The Future, Females, and Fashion: What's Next?

Sarah Cousins on fashion's burgeoning role as a medium for who we are and where we're going. 

I have never felt at home in an art gallery. It has always felt like the place where people go to perform the role of the “informed and inspired” New Yorker. Often, I don’t really know what I’m looking at or what I’m supposed to feel — so when I was invited to see AB[Screenwear] displayed in a gallery near my house, I was honestly a little nervous. That changed the moment I stepped inside this tiny 1920’s refuge in Tribeca to meet AB[Screenwear] Designer Olya Petrova Jackson.
The first thing you need to know about this collection is that the designer and visionary behind it, Olya, is one of the warmest and most soothing people I have ever met. She greeted me in this amazing layered black look from her line — part mesh, part knit. She also looks exactly like what you'd imagine a Russian-born New Yorker working in tech and fashion would look like, if you’re the kind of person who visualizes things like that.
I came in for my appointment that evening and was received by Olya herself, which made me feel special. She handed me a small, air-sealed clear envelope (I took a picture, below) with my name printed on it, containing a single white glove and a mesh dress/base layer to wear over myself when putting on the clothes. However, instead of trying on the collection, we sat on a circular plush white carpet, surrounded by the collection and the gallery owners tiny french bulldog, and just talked.

AB[Screenwear] centres around the ideas of internal and external expression, the image we all project onto ourselves and to the world, vulnerability and sensitivity. Olya is creating in a space far ahead of our time; each of the reflective, oil-slick pieces are meant to represent a fabricated screen technology which is still a few years out in production. Regardless, it’s beautiful and wearable right now, and I love what it stands for.
When looking at her website and promotional materials (which you should do, because she’s a gifted graphic visionary), I was a little confused about the need for the screen. I get that it’s very 2020, but that - the look of something futuristic - couldn’t be all there was to it. I’m all about trying out a new trend, but walking around like my own Samsung seemed a little much. Olya responded with a knowing smile and a simple quip.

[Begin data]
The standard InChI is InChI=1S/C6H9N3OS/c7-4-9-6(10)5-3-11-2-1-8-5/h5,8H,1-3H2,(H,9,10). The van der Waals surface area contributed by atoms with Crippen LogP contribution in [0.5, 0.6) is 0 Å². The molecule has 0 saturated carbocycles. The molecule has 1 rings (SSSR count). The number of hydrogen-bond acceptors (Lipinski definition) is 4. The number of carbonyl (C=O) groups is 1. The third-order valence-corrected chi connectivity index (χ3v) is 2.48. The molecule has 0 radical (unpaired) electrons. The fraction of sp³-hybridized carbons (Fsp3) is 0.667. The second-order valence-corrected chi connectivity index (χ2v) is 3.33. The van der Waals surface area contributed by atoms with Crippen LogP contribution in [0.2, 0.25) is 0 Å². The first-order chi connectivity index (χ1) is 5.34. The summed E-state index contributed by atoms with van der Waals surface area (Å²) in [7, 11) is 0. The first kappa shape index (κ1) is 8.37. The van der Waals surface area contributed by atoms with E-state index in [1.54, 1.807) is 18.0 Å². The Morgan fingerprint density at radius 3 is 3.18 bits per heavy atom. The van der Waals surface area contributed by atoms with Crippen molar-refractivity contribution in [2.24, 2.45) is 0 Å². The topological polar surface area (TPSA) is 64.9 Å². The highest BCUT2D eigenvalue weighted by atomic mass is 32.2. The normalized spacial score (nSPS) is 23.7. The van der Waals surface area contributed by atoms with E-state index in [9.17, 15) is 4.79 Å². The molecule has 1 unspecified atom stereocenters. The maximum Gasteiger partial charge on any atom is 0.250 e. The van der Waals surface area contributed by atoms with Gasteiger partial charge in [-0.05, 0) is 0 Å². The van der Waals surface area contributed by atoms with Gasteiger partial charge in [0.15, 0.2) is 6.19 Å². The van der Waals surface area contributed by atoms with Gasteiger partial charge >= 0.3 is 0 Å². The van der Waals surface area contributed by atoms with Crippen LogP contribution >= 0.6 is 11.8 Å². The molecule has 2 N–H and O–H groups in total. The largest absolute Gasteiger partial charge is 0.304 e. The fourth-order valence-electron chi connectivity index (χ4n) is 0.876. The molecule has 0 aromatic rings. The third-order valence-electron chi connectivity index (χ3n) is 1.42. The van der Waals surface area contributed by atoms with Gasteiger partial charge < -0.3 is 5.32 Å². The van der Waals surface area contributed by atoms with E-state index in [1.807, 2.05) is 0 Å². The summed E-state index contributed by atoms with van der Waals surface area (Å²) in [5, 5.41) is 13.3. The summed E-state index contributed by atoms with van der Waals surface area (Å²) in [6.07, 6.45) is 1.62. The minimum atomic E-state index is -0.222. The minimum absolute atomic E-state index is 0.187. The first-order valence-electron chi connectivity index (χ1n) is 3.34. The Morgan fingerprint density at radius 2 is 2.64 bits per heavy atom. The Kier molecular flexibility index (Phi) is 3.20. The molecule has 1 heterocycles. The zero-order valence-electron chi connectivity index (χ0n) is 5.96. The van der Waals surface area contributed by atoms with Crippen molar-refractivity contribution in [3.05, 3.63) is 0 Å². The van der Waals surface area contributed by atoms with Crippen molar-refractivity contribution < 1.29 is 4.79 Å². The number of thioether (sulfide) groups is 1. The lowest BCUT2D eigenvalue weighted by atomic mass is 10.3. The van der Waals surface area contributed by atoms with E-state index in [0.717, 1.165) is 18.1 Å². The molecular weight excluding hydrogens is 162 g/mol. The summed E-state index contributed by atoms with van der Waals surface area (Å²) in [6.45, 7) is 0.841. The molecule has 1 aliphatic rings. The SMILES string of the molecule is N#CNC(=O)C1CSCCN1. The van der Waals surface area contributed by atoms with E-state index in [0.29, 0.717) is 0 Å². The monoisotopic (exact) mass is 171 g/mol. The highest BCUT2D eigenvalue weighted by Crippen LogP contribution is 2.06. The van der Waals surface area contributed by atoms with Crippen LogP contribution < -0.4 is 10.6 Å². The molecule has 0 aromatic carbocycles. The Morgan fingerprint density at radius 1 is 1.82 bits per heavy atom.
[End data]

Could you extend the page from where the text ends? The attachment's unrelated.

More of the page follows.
“You are now the medium.”

Oh. Yeah. I am. And so are you.

With all of this conversation going on about authenticity (or lack there of), how we project ourselves and our image into the world and what we’re really trying to accomplish on social media, AB[Screenwear] could not be more aptly timed. It’s like this light, airy red-wine blend of both who you are to yourself and who you want to be to the world. AB[Screenwear] democratizes self expression and the digital landscape by taking it into the physical world. You’re your own gallerist and everyone you bump into on the street is a patron.
There are plenty of articles online that far better explain the periodic table-like levels of her collection, her concept of “screen positivity” and her extensive research on developing a screen-like fabric with the ability to produce images. You should read them. But what I can tell you is that you need to see this collection, spend time in the space, and be around Olya. She’s the exact kind of person who should be tackling a project that pushes the boundaries on how we express our inner most moods and ideas to the rest of the world. 


Additional Images, c/o Jason Lasswell.